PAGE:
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Malar J. 2017 May 30;16(1):228. doi: 10.1186/s12936-017-1877-x.

Molecular and immunological analyses of confirmed Plasmodium vivax relapse episodes.

Author information

1
Department of Microbiology and Immunology, Faculty of Tropical Medicine, Mahidol University, 420/6 Rajvithi Road, Bangkok, 10400, Thailand.
2
Department of Immunology and Medicine, Armed Forces Research Institute of Medical Science-United States Army Military Component, Bangkok, Thailand.
3
Clinical Malaria Research Unit, Faculty of Tropical Medicine, Mahidol University, Bangkok, Thailand.
4
Office for Research and Development, Faculty of Medicine Siriraj Hospital, Mahidol University, Bangkok, 10700, Thailand.
5
Division of Pharmacogenomics and Personalized Medicine, Department of Pathology, Faculty of Medicine Ramathibodi Hospital, Mahidol University, Bangkok, 10400, Thailand.
6
Laboratory for Pharmacogenomics, Somdech Phra Debaratana Medical Center (SDMC), Ramathibodi Hospital, Bangkok, Thailand.
7
Department of Molecular Tropical Medicine and Genetics, Faculty of Tropical Medicine, Mahidol University, Bangkok, 10400, Thailand.
8
UPMC Univ Paris 06, Inserm (Institut National de la Santé et de la Recherche Medicale), Centre d'Immunologie et des Maladies Infectieuses (Cimi-Paris), UMR 1135, ERL CNRS 8255 (Centre National de la Recherche Scientifique), Sorbonne Universités, 91 Boulevard de l'Hôpital, 75013, Paris, France.
9
Department of Microbiology and Immunology, Faculty of Tropical Medicine, Mahidol University, 420/6 Rajvithi Road, Bangkok, 10400, Thailand. srisin.khu@mahidol.ac.th.
10
Center for Emerging and Neglected Infectious Diseases, Mahidol University, Bangkok, Thailand. srisin.khu@mahidol.ac.th.

Abstract

BACKGROUND:

Relapse infections resulting from the activation hypnozoites produced by Plasmodium vivax and Plasmodium ovale represent an important obstacle to the successful control of these species. A single licensed drug, primaquine is available to eliminate these liver dormant forms. To date, investigations of vivax relapse infections have been few in number.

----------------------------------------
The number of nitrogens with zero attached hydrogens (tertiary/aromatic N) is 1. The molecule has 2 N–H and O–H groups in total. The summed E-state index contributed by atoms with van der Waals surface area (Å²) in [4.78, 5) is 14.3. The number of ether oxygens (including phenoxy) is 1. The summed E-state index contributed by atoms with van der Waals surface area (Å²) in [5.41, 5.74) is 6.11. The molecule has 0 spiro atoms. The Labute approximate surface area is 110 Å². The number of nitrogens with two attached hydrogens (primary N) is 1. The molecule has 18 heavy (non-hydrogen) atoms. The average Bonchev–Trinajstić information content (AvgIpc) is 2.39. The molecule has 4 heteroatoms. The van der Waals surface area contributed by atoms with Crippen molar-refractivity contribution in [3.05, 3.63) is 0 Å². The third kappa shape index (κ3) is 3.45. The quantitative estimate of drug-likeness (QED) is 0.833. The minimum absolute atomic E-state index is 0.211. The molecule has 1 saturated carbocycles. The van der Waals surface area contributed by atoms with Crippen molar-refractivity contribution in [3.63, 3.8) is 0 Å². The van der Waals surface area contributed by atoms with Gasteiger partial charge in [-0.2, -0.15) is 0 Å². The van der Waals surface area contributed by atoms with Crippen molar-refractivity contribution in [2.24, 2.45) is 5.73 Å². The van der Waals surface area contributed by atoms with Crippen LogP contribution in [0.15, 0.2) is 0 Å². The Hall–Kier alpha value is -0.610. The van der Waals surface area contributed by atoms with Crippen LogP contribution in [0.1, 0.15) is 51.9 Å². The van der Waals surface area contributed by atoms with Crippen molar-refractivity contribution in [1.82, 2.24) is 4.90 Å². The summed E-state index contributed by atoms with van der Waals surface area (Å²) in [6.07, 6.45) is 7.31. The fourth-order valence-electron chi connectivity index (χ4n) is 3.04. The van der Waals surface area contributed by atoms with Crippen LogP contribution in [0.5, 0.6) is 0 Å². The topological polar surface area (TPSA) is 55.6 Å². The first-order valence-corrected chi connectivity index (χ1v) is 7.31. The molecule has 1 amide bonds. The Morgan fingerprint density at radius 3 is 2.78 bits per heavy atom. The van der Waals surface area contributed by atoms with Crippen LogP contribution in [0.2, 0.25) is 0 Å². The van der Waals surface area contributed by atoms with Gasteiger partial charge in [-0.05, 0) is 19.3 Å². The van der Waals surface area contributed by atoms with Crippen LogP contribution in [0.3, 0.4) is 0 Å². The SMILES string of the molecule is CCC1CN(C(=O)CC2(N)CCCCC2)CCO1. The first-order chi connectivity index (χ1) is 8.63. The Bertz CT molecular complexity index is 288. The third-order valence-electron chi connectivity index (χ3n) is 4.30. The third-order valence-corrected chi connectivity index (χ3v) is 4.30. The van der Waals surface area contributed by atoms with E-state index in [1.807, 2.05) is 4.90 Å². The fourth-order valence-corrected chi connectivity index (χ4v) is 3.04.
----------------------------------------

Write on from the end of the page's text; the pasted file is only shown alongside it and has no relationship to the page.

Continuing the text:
RESULTS:

Genotyping, based on polymorphic regions of two genes (Pvmsp1F3 and Pvcsp) and four microsatellite markers (MS3.27, MS3.502, MS6 and MS8), of 12 paired admission and relapse samples from P. vivax-infected patients were treated with primaquine, revealed that in eight of the parasite populations in the admission and relapse samples were homologous, and heterologous in the remaining four patients. The patients' CYP2D6 genotypes did not suggest that any were poor metabolisers of primaquine. Parasitaemia tended to be higher in the heterologous as compared to the homologous relapse episodes as was the IgG3 response. For the twelve pro- and anti-inflammatory cytokine levels measured for all samples, only those of IL-6 and IL-10 tended to be higher in patients with heterologous as compared to homologous relapses in both admission and relapse episodes.

CONCLUSIONS:

The data from this limited number of patients with confirmed relapse episodes mirror previous observations of a significant proportion of heterologous parasites in relapses of P. vivax infections in Thailand. Failure of the primaquine treatment that the patients received is unlikely to be due to poor drug metabolism, and could indicate the presence of P. vivax populations in Thailand with poor susceptibility to 8-aminoquinolines.

KEYWORDS:

Antibodies; Cytokines; Genotyping; Plasmodium vivax; Relapse; Thailand

PMID:
28558712
PMCID:
PMC5450361
DOI:
10.1186/s12936-017-1877-x
[Indexed for MEDLINE]
Free PMC Article

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